Chow-Chow dogs are usually reserved with strangers and tend to be over protective of their territory and their companion. This is why it's best to socialize them from a young age and never reinforce their protective or possessive behavior as it can rapidly turn into aggressiveness. With that being said, Chow-Chow dogs are usually very good with children, especially if they were together since childhood. The dog may even have the tendency to monitor and protect the child as it is in their nature. Nevertheless, make sure your child does not accidentally hurt the Chow-Chow dog by playing, as the dog will not know they are playing and may react defending themselves.
When it comes to caring for your Chow-Chow dog, the most tricky part will be caring for their coat, especially for the long-haired Chow-Chow dogs. Make sure to brush their coat each day, as well as go to a canine hairdresser on a regular basis to trim your dog's ends and give them a bath. This will also help you prevent the appearance of parasites or other skin problems that may be common in Chow-Chow dogs.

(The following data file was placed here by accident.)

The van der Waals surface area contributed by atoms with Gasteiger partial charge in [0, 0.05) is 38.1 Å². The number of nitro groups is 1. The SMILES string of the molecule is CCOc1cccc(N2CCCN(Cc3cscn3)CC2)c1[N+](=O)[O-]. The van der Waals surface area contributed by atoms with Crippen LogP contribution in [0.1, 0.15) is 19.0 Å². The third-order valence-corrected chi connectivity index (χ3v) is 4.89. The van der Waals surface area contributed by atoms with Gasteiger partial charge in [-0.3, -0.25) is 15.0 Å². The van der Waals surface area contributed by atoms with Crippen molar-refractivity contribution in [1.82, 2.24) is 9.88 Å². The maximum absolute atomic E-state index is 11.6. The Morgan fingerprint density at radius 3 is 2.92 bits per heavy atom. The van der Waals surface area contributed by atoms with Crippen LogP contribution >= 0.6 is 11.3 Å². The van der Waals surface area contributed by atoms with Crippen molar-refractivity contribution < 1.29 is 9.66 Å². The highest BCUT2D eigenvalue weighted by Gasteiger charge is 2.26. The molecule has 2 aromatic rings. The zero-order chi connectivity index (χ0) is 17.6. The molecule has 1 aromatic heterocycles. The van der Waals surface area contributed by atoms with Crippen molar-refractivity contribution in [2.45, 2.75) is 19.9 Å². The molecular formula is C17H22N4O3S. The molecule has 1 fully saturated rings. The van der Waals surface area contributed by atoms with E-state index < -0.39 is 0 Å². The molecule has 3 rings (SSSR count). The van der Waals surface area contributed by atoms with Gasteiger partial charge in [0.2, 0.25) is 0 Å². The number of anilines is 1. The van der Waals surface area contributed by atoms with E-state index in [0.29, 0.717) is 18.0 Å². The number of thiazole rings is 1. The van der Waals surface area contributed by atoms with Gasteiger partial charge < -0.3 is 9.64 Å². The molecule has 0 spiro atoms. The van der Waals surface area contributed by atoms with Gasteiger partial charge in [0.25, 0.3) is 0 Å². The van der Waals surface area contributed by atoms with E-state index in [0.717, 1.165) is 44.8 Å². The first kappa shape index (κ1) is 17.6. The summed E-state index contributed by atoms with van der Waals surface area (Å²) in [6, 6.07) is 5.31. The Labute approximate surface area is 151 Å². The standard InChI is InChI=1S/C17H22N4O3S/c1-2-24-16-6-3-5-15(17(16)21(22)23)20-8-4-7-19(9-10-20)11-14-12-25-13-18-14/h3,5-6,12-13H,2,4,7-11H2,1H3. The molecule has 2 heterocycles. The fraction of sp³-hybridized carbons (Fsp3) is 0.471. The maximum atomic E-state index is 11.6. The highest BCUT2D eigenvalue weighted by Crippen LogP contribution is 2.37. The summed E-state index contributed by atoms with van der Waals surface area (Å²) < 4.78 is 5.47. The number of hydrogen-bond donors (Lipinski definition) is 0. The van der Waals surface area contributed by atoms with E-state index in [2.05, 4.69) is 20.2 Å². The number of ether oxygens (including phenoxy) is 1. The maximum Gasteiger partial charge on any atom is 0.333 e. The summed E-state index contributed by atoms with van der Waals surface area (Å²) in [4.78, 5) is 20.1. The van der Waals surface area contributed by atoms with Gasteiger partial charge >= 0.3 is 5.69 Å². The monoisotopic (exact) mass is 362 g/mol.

Baths are also encouraged to avoid accumulated dirt. The frequency of these baths can be once in 1 - 3 months. Excessive bathing can damage their coat and cause a decrease in their defences. This is why it's recommended to brush them frequently and bathe them once in a while. Don't forget that the shampoo you use for your Chow-Chow dog must be for dogs, do not wash them with human shampoo.
For exercise, Chow-Chow dogs are not very demanding. They enjoy calm walks with their companion. Ideally, you should take them out on a walk 3 or 4 times a day for about 20min each walk. These walks allow them to sniff, socialize with other dogs and carry out a relaxed activity that will help him stay healthy and happy. If you're a little more adventurous and wish to take them out to walk on mountians or swim in the ocean, as long as it's a moderate effort, your Chow-Chow will happily enjoy these activities. However, make sure not to ask too much of them in hot temperatures as their thick coat is meant to help them endure cold temperatures.